10:30pm 4th February 2021
Shippers need to focus on better capacity forecasting, sharing of benefits with carriers, and concentrating volume with fewer partners to navigate what will be a tricky container allocation environment in 2021.
Container allocations refer to the process of divvying up a shipper’s volume among various vessel operators and non-vessel operating common carriers (NVOs) on an annual and more short-term basis. Allocations are built on a mixture of annual contracts — based on projected volume associated with a negotiated rate, also known as minimum quantity commitments (MQCs), and shorter term, ad hoc needs — so they essentially act as ongoing projections for what volume a shipper will send to a specific carrier on a given week.
In a sense, allocation strategy allows a shipper to avoid having the space allocated to them weekly reduced to a non-scientific MQC-divided-by-52-weeks equation.
In an ideal environment, shippers would convey their ongoing volume based on rolling projections, and container lines and NVOs would be able to meet those varying allocations based on the advanced notice. However, the second half of 2020 threw many of those allocation projections out the window. One retailer, who did not want to be identified, told JOC.com it has traditionally forecast its allocation needs to container lines 10 weeks out on a rolling basis.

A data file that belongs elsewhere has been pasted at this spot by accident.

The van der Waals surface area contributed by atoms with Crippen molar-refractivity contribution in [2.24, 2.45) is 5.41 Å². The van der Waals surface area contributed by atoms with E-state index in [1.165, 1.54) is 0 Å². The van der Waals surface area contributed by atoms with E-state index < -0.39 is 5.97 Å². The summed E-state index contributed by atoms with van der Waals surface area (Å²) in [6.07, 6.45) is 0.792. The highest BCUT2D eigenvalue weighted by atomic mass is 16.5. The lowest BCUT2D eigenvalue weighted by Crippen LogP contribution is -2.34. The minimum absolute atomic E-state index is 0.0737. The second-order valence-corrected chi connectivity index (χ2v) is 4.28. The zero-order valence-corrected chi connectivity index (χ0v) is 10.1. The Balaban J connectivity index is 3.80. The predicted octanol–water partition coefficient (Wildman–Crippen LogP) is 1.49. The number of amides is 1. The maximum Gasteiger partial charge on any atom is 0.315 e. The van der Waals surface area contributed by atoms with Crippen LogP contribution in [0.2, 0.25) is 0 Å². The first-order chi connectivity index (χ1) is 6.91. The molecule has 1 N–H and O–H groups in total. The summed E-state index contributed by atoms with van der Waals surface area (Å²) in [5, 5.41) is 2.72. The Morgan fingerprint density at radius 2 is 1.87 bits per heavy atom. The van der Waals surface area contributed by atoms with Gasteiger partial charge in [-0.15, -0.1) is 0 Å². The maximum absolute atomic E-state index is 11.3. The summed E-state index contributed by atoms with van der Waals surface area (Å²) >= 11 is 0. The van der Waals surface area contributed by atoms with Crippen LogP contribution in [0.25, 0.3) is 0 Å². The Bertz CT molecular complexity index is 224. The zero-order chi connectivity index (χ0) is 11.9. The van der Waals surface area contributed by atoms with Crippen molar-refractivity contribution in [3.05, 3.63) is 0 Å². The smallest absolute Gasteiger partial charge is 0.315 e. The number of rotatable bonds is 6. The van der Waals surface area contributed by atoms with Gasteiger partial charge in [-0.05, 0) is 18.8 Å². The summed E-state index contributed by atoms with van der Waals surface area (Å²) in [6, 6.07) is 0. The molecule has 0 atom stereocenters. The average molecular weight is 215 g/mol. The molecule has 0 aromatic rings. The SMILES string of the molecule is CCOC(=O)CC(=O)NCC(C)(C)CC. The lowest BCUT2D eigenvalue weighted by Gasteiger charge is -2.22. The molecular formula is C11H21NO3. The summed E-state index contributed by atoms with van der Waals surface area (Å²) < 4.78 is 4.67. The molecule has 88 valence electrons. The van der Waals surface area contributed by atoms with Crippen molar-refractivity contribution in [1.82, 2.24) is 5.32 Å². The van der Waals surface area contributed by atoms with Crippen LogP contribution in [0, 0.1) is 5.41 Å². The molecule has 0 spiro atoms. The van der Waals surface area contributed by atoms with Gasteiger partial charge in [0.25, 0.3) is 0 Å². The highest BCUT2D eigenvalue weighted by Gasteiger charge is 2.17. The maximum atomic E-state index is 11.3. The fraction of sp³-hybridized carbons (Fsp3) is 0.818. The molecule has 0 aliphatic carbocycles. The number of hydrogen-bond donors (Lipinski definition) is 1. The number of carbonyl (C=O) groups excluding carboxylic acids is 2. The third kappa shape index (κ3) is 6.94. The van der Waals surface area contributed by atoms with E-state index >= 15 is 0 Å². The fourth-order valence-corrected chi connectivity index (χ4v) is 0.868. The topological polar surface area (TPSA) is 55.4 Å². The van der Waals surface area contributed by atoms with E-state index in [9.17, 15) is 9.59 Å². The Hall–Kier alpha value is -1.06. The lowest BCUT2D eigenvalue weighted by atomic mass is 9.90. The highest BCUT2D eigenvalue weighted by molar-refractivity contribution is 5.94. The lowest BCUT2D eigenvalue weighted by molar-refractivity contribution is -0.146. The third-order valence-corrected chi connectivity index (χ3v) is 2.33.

“That didn’t work last year,” the retailer said. “They continue to stick to MQC-divided-by-52 set in early 2020, prior to the pandemic, and in some cases they want a peak season surcharge to even give us space according to MQC divided by 52. This year our forecasts are going to be better, since we have orders out there further than normal due to increased demand in our planning scenarios.”
Last year shone a light on the fact that a shipper’s ability to forecast its capacity needs more accurately and further into the future is only one part of an allocation strategy.
“For decades, shippers and freight forwarders have been squeezing carriers and went shopping, exchanging their partners whenever offered rates did not match their expectations,” said Jonas Krumland, CEO of logistics software provider Logward, a spinoff of the German forwarder Leschaco. “The same players who’ve demonstrated to be short-term opportunists are now surprised at being kicked off carriers’ loading lists when, for once, the leverage shifted to the other side.”
Krumland said the widespread anecdotes of shippers struggling with blank sailings, tight capacity, premiums required to get loaded, and cargo rolls belie the reality that some cargo owners managed the turmoil of the last year better than others.
“What too few people talk about is that numerous companies managed the 2020 chaos very well, backed by solid partners,” Krumland said. “No matter which metrics you look at — total true lead times, rolling ratio, booking confirmation speed and reliability — those of our customers who invested in profound allocation management suffered roughly 70 percent fewer rollings than the opportunists.”
Shippers need to think about what Krumland framed as a “certain amount of open capacity in the market” that container lines can allocate to shippers in any way they see fit.
“Guess what? Carriers don’t randomly create their vessel load plans,” he said. “Instead of just rolling the dice, carriers rationally prioritize customers by profitability and strategic importance.”